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Kernel Statistics Library Functions                              kstat(3KSTAT)

       kstat - obsolete kernel statistics facility

       The  kstat facility is a general-purpose mechanism for providing kernel
       statistics to users.

   The kstat model
       The kernel maintains a linked list of statistics structures, or kstats.
       Each  kstat  has  a common header section and a type-specific data sec‐
       tion. The header section is defined by the kstat_t structure:

   kstat header
         typedef   int kid_t;    /* unique kstat id */

         typedef struct kstat {
             * Fields relevant to both kernel and user
            hrtime_t      ks_crtime;               /* creation time */
            struct kstat  *ks_next;                /* kstat chain linkage */
            kid_t         ks_kid;                  /* unique kstat ID */
            char          ks_module[KSTAT_STRLEN]; /* module name */
            uchar_t       ks_resv;                 /* reserved */
            int           ks_instance;             /* module's instance */
            char          ks_name[KSTAT_STRLEN];   /* kstat name */
            uchar_t       ks_type;                 /* kstat data type */
            char          ks_class[KSTAT_STRLEN];  /* kstat class */
            uchar_t       ks_flags;                /* kstat flags */
            void          *ks_data;                /* kstat type-specific
                                                      data */
            uint_t        ks_ndata;                /* # of data records */
            size_t        ks_data_size;            /* size of kstat data
                                                      section */
            hrtime_t      ks_snaptime;             /* time of last data
                                                      snapshot */

             * Fields relevant to kernel only
            int(*ks_update)(struct kstat *, int);
            void  *ks_private;
            int(*ks_snapshot)(struct kstat *, void *, int);
            void  *ks_lock;
         } kstat_t;

       The fields that are of significance to the user are:

       ks_crtime       The time the kstat was created. This allows you to com‐
                       pute  the rates of various counters since the kstat was
                       created; "rate since boot" is replaced by the more gen‐
                       eral  concept of "rate since kstat creation". All times
                       associated with kstats (such  as  creation  time,  last
                       snapshot time, kstat_timer_t and kstat_io_t timestamps,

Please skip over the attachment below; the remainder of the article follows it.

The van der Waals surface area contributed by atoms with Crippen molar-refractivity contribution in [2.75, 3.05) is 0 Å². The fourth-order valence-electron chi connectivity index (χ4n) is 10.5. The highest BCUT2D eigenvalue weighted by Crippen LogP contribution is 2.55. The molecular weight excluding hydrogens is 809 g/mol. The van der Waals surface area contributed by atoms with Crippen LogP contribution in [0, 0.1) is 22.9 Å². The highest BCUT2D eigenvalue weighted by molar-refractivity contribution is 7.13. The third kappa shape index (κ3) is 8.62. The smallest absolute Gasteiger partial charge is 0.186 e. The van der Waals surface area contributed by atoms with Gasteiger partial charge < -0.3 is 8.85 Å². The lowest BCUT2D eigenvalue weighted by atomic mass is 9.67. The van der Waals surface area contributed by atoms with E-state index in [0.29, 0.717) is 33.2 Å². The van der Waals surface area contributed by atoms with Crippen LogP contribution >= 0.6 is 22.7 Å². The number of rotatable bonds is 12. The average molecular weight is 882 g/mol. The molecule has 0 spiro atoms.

and the like) are 64-bit nanosecond values.  The  accu‐
                       racy  of kstat timestamps is machine dependent, but the
                       precision (units) is the same across all platforms. See
                       gethrtime(3C)  for general information about high-reso‐
                       lution timestamps.

       ks_next         kstats are stored as a linked list, or  chain.  ks_next
                       points to the next kstat in the chain.

       ks_kid          A unique identifier for the kstat.

       ks_module,      contain  the  name and instance of the module that cre‐
       ks_instance     ated the kstat. In cases where there can  only  be  one
                       instance, ks_instance is 0.

       ks_name         gives  a  meaningful  name  to  a kstat. The full kstat
                       namespace is  <ks_module,ks_instance,ks_name>,  so  the
                       name only need be unique within a module.

       ks_type         The  type  of  data in this kstat. kstat data types are
                       discussed below.

       ks_class        Each kstat can be characterized as  belonging  to  some
                       broad class of statistics, such as disk, tape, net, vm,
                       and streams. This field can be  used  as  a  filter  to
                       extract  related  kstats. The following values are cur‐
                       rently in use: disk, tape, controller,  net,  rpc,  vm,
                       kvm,  hat,  streams, kmem, kmem_cache, kstat, and misc.
                       (The kstat class encompasses things like kstat_types.)

       ks_data,        ks_data is a pointer to the kstat's data  section.  The
       ks_ndata,       type  of data stored there depends on ks_type. ks_ndata
       ks_data_size    indicates the number of data records. Only  some  kstat
                       types   support   multiple   data  records.  Currently,
                       kstats  support  multiple data records. KSTAT_TYPE_INTR
                       and KSTAT_TYPE_IO kstats support only one data  record.
                       ks_data_size  is the total size of the data section, in

       ks_snaptime     The timestamp for the last data snapshot.  This  allows
                       you to compute activity rates:

                       rate  =  (new_count  -  old_count)  /  (new_snaptime  -

   kstat data types